A Personalized Defense of Home Schooling

There have been many good essays written in defense of home schooling. I won’t try to re-argue their points. I have compiled here a few of my thoughts that arise while reading the essays.

Public school defenders, while arguing for ‘socialization’, point out that children learn leadership skills while working in class. This is supposedly a skill the child can never learn in the ‘isolated home environment’. I assert that, rather than leadership, children learn followship skills. They learn how to follow along in the herd. Whether being led by a teacher or by the ‘popular kids’, individual input is not encouraged. Even the popular kid ‘leaders’ don’t learn how to lead. True leadership is and must be grounded in unshakeable principles. What the popular kids do is, in fact, ride a wave of herd sentiment. They are leaders only as long as they don’t lead the kids somewhere the kids don’t already want to go. And where do the kids want to go? Where everyone else goes. A vicious circle is created where everyone follows everyone else, albeit in highly complex social arrangements. This is not leadership.

Leadership skills are learned by developing self-esteem, confidence, and self-knowledge. These are developed in a nurturing environment with strong, guiding principles. You may freely read ‘religion’ here. What good is a leader who doesn’t know where she is going? I believe the environments home schooling provides, and more importantly the environments home schooling avoids, enable naturally the development of leadership skills.

I think of what I do at work on a daily basis, what I get paid to do. I work with manufacturing companies and computer software. I work in small teams, sometimes giving presentations before large groups. At no time do I sit in a room with 30 people my same age and listen to someone read to us. I work individually or in small groups, creating and arranging pieces of a solution to develop the whole.

All the manufacturing knowledge I have was learned after both school and college. 98% of the computer knowledge I have was learned after public school. Imagine a public school that would let me play at taking apart their computers! Remember, this was in the ‘80s when each computer was a thing of mystery. The cases were sealed; the room was locked unless a teacher was there to instruct us in every keystroke. There was no help manual, in fact there were no textbooks yet!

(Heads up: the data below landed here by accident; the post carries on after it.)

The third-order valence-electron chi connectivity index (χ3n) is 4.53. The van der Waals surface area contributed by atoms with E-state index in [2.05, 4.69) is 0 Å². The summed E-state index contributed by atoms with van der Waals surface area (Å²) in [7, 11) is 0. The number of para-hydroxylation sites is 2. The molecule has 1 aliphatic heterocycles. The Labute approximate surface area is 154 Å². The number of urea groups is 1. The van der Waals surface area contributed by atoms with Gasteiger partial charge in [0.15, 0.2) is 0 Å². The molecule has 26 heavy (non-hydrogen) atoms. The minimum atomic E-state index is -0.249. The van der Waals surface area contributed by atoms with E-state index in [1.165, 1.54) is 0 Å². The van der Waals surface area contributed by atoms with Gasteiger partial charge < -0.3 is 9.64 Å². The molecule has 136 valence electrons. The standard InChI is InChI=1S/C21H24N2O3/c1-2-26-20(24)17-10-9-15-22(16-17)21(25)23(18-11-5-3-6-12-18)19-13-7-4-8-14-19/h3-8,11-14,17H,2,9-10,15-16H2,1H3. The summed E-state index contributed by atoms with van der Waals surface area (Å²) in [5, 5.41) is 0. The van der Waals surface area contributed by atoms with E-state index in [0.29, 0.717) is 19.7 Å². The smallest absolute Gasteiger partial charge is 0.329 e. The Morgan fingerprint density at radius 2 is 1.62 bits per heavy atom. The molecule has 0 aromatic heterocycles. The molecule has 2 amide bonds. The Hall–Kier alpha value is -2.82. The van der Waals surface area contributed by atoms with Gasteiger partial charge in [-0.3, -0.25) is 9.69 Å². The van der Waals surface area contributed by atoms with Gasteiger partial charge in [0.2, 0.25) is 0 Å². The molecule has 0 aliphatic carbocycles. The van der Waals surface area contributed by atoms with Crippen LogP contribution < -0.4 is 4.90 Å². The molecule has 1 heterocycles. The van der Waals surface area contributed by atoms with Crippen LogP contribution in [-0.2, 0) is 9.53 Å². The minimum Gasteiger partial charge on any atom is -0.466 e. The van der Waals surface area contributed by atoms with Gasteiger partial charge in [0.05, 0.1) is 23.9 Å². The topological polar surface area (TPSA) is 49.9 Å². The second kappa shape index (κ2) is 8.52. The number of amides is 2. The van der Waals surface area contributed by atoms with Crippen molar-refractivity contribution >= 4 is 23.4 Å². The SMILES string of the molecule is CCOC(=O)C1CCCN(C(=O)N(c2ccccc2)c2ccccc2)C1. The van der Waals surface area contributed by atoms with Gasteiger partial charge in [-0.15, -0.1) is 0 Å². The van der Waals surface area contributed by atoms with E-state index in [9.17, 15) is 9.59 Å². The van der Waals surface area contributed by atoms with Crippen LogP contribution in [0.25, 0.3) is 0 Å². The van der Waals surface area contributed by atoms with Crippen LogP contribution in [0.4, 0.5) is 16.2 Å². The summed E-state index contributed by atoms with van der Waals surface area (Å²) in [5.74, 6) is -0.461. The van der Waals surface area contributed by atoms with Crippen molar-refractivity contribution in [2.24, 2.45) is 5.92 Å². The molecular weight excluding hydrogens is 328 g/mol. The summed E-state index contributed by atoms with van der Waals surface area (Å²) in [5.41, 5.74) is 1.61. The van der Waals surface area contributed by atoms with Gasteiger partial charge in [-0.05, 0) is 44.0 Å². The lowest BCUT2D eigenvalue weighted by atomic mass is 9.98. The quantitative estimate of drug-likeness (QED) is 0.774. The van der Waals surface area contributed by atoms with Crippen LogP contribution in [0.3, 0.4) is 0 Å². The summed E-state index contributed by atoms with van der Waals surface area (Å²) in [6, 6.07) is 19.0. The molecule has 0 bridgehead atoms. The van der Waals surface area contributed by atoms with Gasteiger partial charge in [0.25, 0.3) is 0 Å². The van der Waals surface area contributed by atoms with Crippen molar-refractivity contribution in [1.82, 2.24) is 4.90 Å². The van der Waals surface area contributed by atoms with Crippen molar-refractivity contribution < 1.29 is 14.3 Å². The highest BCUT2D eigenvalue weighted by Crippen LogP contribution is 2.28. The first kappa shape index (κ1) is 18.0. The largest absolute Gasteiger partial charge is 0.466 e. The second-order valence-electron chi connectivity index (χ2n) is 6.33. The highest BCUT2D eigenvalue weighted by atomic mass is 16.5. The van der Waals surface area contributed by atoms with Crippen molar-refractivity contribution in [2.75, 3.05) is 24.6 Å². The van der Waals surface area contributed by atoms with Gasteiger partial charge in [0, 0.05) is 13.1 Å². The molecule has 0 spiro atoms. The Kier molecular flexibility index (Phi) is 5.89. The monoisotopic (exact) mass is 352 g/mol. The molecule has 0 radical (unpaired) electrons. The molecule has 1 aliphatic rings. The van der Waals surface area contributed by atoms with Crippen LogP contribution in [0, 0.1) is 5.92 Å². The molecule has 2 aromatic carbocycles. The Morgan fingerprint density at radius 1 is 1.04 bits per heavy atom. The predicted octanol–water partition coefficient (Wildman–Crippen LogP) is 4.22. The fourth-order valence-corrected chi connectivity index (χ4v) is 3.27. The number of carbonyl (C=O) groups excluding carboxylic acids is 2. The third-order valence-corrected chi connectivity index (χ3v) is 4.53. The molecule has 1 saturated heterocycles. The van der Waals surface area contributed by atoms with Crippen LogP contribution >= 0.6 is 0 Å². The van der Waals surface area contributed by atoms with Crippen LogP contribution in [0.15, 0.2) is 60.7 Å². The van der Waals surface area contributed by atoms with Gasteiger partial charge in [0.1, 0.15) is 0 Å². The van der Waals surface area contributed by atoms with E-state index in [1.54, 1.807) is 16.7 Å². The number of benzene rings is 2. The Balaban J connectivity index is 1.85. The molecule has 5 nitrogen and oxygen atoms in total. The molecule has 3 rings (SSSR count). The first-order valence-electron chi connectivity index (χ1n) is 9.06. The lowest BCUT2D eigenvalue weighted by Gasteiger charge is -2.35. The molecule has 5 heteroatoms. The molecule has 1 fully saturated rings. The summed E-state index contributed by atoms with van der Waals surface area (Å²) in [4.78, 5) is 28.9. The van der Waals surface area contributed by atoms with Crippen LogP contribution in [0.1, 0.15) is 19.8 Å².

If there were ever occasions to work on group projects which mirrored the ‘real world’ work environment, a curious collaboration/compromise would take place. The teacher would pre-select groups of three or four kids. The kids would all be of different abilities (there’s the socialization dragon). The theory is that the kids would work together, with the slower kids learning from the smarter kids, and the smarter kids learning how to teach and ‘lead’ the slower kids. Here’s the reality: since there were no competing strong personalities, there was no scope for compromise. By default, the smart kid was assigned the task of designing a solution. The smart kid also had the task of designing tasks which could be performed by the slower kids so they could all claim credit for the ‘group’ project. Notice here I completely ignore the scenario where the slow kids threaten to beat up the smart kid unless he does the whole project for them.

You may say these in fact are real world scenarios. Not in my world, they’re not. If anyone pulled that with me he’d be fired.

The projects I get involved in are with people who are all committed to a single goal. We all collaborate on which tasks need to be done, and who is best suited to the task. We then put our heads together and solve problems. I never, ever learned to do this in a school classroom. I did learn to do this in extra curricular activities. The one which comes particularly to mind is Role Playing Games (RPGs). Despite what people may say about RPGs, when played properly one can learn problem solving skills, responsibility & consequences, and skills for maneuvering within large-scale, complex structures of many rules and relationships. These are skills which I need to exercise daily.